Top 3 Dividend ETFs for International Investors
Consider These Alternatives to Find Yield
Interest rates have fallen to record lows over the past several years, which has prompted many investors to purchase high yield bonds or dividend stocks. While U.S. dividend stocks have become pricey, investors can still find value-priced international equities that pay attractive yields. Many of these equities can be easily purchased using exchange-traded funds (“ETFs”) that hold a large portfolio of equities fitting a specific set of criteria.
In this article, we will take a look at three international dividend ETFs that investors may want to consider in order to add yield to their portfolio without overpaying.
Low-Cost International ETF with a 3% Yield
Vanguard’s MSCI EAFE ETF (NYSE ARCA: VEA) may not be a specially-designed ‘dividend ETF’, but it offers a significantly greater yield than the S&P 500 at just over 3%.
The popular low-cost ETF provides exposure to developed markets in Canada and across the major markets of Europe and the Pacific region. With a passively managed approach, the fund has an expense ratio of just 0.09% compared to nearly 1.4% for many of its peers. The index is made up of over 3,700 common stocks of large-, mid-, and small-cap companies focused in Japan, the U.K., Canada, France, Germany, Switzerland, and Australia.
International investors may want to consider the ETF given its extremely low cost, which helps investors generate greater returns than would be possible with competing funds.
In addition, the fund is well-diversified across many non-U.S. regions of the world and many different market capitalizations. These dynamics shield investors from several risks stemming from the lack of diversification, such as oversized exposure to a single country or currency.
Emerging Market Small-Cap Dividends
The WisdomTree Emerging Markets Small-Cap Dividend Fund (NYSE ARCA: DGS) may be a compelling alternative for investors looking to maximize their diversification.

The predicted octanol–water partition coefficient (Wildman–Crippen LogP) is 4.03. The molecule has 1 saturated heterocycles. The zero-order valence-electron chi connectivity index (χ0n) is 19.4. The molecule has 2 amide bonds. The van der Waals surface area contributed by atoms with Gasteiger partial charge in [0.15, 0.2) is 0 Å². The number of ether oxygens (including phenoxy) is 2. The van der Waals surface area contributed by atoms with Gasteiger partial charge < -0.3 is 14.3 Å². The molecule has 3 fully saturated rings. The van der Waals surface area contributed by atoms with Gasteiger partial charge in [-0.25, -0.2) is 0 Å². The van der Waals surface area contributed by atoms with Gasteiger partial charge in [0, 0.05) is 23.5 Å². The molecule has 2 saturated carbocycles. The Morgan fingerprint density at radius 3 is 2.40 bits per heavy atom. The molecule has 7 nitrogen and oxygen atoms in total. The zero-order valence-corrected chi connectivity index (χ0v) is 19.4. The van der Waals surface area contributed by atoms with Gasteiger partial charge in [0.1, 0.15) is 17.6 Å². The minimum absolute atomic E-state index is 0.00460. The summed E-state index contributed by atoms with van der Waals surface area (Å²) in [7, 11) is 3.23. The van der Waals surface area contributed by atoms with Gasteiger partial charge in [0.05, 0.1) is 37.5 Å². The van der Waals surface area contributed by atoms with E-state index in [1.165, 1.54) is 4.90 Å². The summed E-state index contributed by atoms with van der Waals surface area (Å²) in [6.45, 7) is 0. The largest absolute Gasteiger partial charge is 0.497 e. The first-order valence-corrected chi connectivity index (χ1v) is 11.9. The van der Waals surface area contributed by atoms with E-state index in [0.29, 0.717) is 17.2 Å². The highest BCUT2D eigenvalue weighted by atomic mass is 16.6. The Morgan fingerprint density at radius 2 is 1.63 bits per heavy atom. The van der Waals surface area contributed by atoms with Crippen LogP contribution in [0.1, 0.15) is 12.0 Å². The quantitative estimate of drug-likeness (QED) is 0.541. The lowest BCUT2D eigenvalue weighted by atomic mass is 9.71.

The ETF focuses on small-cap value-oriented stocks with attractive dividend yields. According to researchers, small-cap indexes outperformed large-cap indexes by 206 basis points over a 10-year period, while this premium was wider in value stocks than growth stocks. The fund uses a dividend weight rather than a market capitalization weight in order to maximize the value premium and ultimately select better-performing equities that pay higher yields.
International investors may want to consider the ETF as not only a potentially better-performing methodology, but a fund that provides enhanced diversification relative to large-cap funds that dominate most portfolios. However, it’s worth noting that the fund has a 0.63% expense ratio that’s higher than many alternatives, although it’s still lower than many internationally-focused mutual funds.
International Low-Volatility Dividend ETF
Legg Mason recently launched the Legg Mason Low Volatility High Dividend ETF (NYSE ARCA: LVHD) after seeing a lot of success with the U.S. version of the concept.
The newly launched ETF invests in non-U.S. equities that have relatively high yield and low earnings volatility. In addition, the fund lessens exposure to fluctuations between the value of the U.S. dollar and other international currencies.
The fund’s 120-stock portfolio features companies like Toyota Motors (NYSE: TM) and GlaxoSmithKline plc (NYSE: GSK) with no single holding accounting for more than 5% of the portfolio and a modest 0.4% expense ratio.
International investors may want to consider the newly launched ETF given the recent volatility in global financial markets. The ‘Brexit’ has led to concerns in Europe, while lower oil prices have taken a toll on many emerging markets. By focusing on low-volatility equities, the fund seeks to minimize these risks for investors while still paying out an attractive dividend yield in today’s extremely low-interest-rate environment.
The Bottom Line
Low interest rates have led many investors to seek out high-yield bonds or dividend stocks, but in many developed markets, these options have become overpriced.
Investors may want to consider international dividend stocks as a complement to their existing portfolios in order to boost yield and increase diversification across countries and market capitalizations. The three ETFs mentioned in this article may be worth considering to achieve these goals.